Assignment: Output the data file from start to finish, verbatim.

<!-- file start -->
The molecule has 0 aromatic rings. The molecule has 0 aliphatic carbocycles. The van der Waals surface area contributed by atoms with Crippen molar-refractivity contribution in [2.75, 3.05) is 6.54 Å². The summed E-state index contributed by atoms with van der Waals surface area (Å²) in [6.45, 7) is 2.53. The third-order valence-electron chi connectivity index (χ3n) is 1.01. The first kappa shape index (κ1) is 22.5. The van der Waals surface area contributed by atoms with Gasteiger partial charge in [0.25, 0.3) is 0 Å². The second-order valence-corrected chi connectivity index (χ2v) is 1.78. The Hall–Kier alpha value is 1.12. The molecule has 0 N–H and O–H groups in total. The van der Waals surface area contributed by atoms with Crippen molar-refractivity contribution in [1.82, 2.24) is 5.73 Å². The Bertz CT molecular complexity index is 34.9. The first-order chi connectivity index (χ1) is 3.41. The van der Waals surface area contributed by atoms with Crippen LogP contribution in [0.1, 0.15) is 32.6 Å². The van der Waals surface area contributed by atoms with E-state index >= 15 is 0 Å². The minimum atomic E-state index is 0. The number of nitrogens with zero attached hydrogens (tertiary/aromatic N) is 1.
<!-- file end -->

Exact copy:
The molecule has 0 aromatic rings. The molecule has 0 aliphatic carbocycles. The van der Waals surface area contributed by atoms with Crippen molar-refractivity contribution in [2.75, 3.05) is 6.54 Å². The summed E-state index contributed by atoms with van der Waals surface area (Å²) in [6.45, 7) is 2.53. The third-order valence-electron chi connectivity index (χ3n) is 1.01. The first kappa shape index (κ1) is 22.5. The van der Waals surface area contributed by atoms with Gasteiger partial charge in [0.25, 0.3) is 0 Å². The second-order valence-corrected chi connectivity index (χ2v) is 1.78. The Hall–Kier alpha value is 1.12. The molecule has 0 N–H and O–H groups in total. The van der Waals surface area contributed by atoms with Crippen molar-refractivity contribution in [1.82, 2.24) is 5.73 Å². The Bertz CT molecular complexity index is 34.9. The first-order chi connectivity index (χ1) is 3.41. The van der Waals surface area contributed by atoms with Crippen LogP contribution in [0.1, 0.15) is 32.6 Å². The van der Waals surface area contributed by atoms with E-state index >= 15 is 0 Å². The minimum atomic E-state index is 0. The number of nitrogens with zero attached hydrogens (tertiary/aromatic N) is 1.